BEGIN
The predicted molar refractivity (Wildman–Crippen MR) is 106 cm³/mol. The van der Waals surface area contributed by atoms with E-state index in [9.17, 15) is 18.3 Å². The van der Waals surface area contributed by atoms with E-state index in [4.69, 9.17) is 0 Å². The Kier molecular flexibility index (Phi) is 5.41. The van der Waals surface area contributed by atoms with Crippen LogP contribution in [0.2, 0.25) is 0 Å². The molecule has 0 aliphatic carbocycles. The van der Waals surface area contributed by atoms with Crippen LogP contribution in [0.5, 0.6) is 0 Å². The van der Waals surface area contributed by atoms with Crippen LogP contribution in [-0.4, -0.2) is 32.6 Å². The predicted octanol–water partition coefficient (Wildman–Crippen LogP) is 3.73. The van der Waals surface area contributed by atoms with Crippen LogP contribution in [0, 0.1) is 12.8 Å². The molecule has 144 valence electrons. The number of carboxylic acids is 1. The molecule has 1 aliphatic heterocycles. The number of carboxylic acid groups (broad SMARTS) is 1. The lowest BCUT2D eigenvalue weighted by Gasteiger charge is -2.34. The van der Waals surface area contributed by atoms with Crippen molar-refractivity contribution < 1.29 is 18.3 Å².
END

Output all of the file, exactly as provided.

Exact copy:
The predicted molar refractivity (Wildman–Crippen MR) is 106 cm³/mol. The van der Waals surface area contributed by atoms with E-state index in [9.17, 15) is 18.3 Å². The van der Waals surface area contributed by atoms with E-state index in [4.69, 9.17) is 0 Å². The Kier molecular flexibility index (Phi) is 5.41. The van der Waals surface area contributed by atoms with Crippen LogP contribution in [0.2, 0.25) is 0 Å². The molecule has 0 aliphatic carbocycles. The van der Waals surface area contributed by atoms with Crippen LogP contribution in [0.5, 0.6) is 0 Å². The van der Waals surface area contributed by atoms with Crippen LogP contribution in [-0.4, -0.2) is 32.6 Å². The predicted octanol–water partition coefficient (Wildman–Crippen LogP) is 3.73. The van der Waals surface area contributed by atoms with Crippen LogP contribution in [0, 0.1) is 12.8 Å². The molecule has 144 valence electrons. The number of carboxylic acids is 1. The molecule has 1 aliphatic heterocycles. The number of carboxylic acid groups (broad SMARTS) is 1. The lowest BCUT2D eigenvalue weighted by Gasteiger charge is -2.34. The van der Waals surface area contributed by atoms with Crippen molar-refractivity contribution < 1.29 is 18.3 Å².